Powered by NewsLook.com
Google To Use Nanoparticles, Wearables To Detect Disease

Google To Use Nanoparticles, Wearables To Detect Disease

Newsy (Oct. 29, 2014) Google X wants to improve modern medicine with nanoparticles and a wearable device. It's all an attempt to tackle disease detection and prevention. Video provided by Newsy
Powered by NewsLook.com
Can Drinking Milk Lead To Early Death?

Can Drinking Milk Lead To Early Death?

Newsy (Oct. 29, 2014) Researchers in Sweden released a study showing heavy milk drinkers face an increased mortality risk from a variety of causes. Video provided by Newsy
Powered by NewsLook.com
Obama: The US Will Not 'run and Hide' From Ebola

Obama: The US Will Not 'run and Hide' From Ebola

AP (Oct. 29, 2014) Surrounded by health care workers in the White House East Room, President Barack Obama said the U.S. will likely see additional Ebola cases in the weeks ahead. But he said the nation can't seal itself off in the fight against the disease. (Oct. 29) Video provided by AP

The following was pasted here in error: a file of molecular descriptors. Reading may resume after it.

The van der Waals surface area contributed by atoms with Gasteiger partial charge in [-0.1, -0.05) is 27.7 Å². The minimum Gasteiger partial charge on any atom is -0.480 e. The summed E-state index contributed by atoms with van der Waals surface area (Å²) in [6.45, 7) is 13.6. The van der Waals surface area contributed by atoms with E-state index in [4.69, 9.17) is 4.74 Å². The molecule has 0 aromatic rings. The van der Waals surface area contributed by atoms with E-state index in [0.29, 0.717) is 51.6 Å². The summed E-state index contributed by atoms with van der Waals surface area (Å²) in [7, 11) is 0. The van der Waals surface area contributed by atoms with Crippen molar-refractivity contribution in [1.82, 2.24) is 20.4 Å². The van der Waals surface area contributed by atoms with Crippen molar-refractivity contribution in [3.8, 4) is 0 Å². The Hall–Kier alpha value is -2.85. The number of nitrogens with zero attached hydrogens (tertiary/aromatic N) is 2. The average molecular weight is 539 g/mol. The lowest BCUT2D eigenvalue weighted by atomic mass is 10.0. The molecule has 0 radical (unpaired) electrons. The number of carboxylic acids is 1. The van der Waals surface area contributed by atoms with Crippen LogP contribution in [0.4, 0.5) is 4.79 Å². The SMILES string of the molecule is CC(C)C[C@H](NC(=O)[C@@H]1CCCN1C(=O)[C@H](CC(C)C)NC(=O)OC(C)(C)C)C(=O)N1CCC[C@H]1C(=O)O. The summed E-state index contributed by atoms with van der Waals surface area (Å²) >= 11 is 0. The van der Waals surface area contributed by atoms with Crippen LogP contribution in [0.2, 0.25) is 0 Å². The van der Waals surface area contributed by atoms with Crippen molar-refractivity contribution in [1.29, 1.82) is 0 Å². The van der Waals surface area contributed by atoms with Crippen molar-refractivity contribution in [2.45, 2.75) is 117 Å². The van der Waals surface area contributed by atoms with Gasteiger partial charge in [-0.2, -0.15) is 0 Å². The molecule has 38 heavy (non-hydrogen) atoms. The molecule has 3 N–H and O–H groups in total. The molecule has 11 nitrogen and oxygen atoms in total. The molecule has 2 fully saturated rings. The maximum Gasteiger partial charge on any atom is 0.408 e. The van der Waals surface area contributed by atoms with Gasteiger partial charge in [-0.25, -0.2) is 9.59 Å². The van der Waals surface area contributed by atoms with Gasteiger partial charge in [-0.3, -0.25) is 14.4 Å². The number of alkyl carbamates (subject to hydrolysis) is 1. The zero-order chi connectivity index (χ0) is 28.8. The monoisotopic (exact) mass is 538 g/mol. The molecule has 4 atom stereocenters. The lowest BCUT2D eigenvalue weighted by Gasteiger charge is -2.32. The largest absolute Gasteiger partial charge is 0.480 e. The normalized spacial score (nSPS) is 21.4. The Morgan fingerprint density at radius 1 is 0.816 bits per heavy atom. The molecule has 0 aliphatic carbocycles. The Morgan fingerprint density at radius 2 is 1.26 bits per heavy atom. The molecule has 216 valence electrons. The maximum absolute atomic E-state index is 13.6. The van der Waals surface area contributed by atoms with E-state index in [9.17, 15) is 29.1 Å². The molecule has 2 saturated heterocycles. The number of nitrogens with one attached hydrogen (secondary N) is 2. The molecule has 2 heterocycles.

Powered by NewsLook.com

Search ScienceDaily

Number of stories in archives: 140,361

Find with keyword(s):
Enter a keyword or phrase to search ScienceDaily for related topics and research stories.

Save/Print:
Share:

Breaking News:

Strange & Offbeat Stories


Health & Medicine

Mind & Brain

Living & Well

In Other News

... from NewsDaily.com

Science News

Health News

Environment News

Technology News



Save/Print:
Share:

Free Subscriptions


Get the latest science news with ScienceDaily's free email newsletters, updated daily and weekly. Or view hourly updated newsfeeds in your RSS reader:

Get Social & Mobile


Keep up to date with the latest news from ScienceDaily via social networks and mobile apps:

Have Feedback?


Tell us what you think of ScienceDaily -- we welcome both positive and negative comments. Have any problems using the site? Questions?
Mobile: iPhone Android Web
Follow: Facebook Twitter Google+
Subscribe: RSS Feeds Email Newsletters
Latest Headlines Health & Medicine Mind & Brain Space & Time Matter & Energy Computers & Math Plants & Animals Earth & Climate Fossils & Ruins